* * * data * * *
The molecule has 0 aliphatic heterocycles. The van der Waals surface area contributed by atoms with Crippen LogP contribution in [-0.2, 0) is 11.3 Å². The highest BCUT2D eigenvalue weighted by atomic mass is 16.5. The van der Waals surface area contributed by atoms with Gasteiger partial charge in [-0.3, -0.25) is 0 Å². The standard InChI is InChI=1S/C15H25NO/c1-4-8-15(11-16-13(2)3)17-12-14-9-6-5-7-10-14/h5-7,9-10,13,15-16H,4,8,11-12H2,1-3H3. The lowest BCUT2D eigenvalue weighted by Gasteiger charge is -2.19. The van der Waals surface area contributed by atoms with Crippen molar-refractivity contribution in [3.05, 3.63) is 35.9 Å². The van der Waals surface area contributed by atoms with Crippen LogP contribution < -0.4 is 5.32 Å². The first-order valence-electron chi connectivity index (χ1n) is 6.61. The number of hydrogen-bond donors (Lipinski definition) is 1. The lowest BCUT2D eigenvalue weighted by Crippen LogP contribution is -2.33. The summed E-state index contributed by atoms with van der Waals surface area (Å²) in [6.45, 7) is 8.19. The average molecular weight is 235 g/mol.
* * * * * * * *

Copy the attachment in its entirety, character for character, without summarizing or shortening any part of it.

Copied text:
The molecule has 0 aliphatic heterocycles. The van der Waals surface area contributed by atoms with Crippen LogP contribution in [-0.2, 0) is 11.3 Å². The highest BCUT2D eigenvalue weighted by atomic mass is 16.5. The van der Waals surface area contributed by atoms with Gasteiger partial charge in [-0.3, -0.25) is 0 Å². The standard InChI is InChI=1S/C15H25NO/c1-4-8-15(11-16-13(2)3)17-12-14-9-6-5-7-10-14/h5-7,9-10,13,15-16H,4,8,11-12H2,1-3H3. The lowest BCUT2D eigenvalue weighted by Gasteiger charge is -2.19. The van der Waals surface area contributed by atoms with Crippen molar-refractivity contribution in [3.05, 3.63) is 35.9 Å². The van der Waals surface area contributed by atoms with Crippen LogP contribution < -0.4 is 5.32 Å². The first-order valence-electron chi connectivity index (χ1n) is 6.61. The number of hydrogen-bond donors (Lipinski definition) is 1. The lowest BCUT2D eigenvalue weighted by Crippen LogP contribution is -2.33. The summed E-state index contributed by atoms with van der Waals surface area (Å²) in [6.45, 7) is 8.19. The average molecular weight is 235 g/mol.